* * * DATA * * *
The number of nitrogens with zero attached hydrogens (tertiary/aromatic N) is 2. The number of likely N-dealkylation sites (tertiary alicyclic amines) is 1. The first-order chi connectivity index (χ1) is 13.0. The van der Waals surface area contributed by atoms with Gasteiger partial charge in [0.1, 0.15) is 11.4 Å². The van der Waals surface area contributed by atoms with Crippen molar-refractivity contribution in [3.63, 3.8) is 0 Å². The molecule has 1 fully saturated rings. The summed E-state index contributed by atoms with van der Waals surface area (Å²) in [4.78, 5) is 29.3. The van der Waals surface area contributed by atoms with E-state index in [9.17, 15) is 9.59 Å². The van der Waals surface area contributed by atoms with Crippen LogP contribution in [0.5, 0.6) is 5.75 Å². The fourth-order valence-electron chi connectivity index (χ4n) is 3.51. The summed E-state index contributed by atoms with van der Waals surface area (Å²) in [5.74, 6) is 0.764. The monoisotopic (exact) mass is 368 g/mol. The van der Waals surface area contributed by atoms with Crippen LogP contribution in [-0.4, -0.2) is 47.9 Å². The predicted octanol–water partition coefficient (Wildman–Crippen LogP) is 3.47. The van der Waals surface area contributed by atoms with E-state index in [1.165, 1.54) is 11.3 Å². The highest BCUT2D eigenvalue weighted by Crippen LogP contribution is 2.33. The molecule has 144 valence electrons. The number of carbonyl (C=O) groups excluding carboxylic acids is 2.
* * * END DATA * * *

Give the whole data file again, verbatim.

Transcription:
The number of nitrogens with zero attached hydrogens (tertiary/aromatic N) is 2. The number of likely N-dealkylation sites (tertiary alicyclic amines) is 1. The first-order chi connectivity index (χ1) is 13.0. The van der Waals surface area contributed by atoms with Gasteiger partial charge in [0.1, 0.15) is 11.4 Å². The van der Waals surface area contributed by atoms with Crippen molar-refractivity contribution in [3.63, 3.8) is 0 Å². The molecule has 1 fully saturated rings. The summed E-state index contributed by atoms with van der Waals surface area (Å²) in [4.78, 5) is 29.3. The van der Waals surface area contributed by atoms with E-state index in [9.17, 15) is 9.59 Å². The van der Waals surface area contributed by atoms with Crippen LogP contribution in [0.5, 0.6) is 5.75 Å². The fourth-order valence-electron chi connectivity index (χ4n) is 3.51. The summed E-state index contributed by atoms with van der Waals surface area (Å²) in [5.74, 6) is 0.764. The monoisotopic (exact) mass is 368 g/mol. The van der Waals surface area contributed by atoms with Crippen LogP contribution in [-0.4, -0.2) is 47.9 Å². The predicted octanol–water partition coefficient (Wildman–Crippen LogP) is 3.47. The van der Waals surface area contributed by atoms with E-state index in [1.165, 1.54) is 11.3 Å². The highest BCUT2D eigenvalue weighted by Crippen LogP contribution is 2.33. The molecule has 144 valence electrons. The number of carbonyl (C=O) groups excluding carboxylic acids is 2.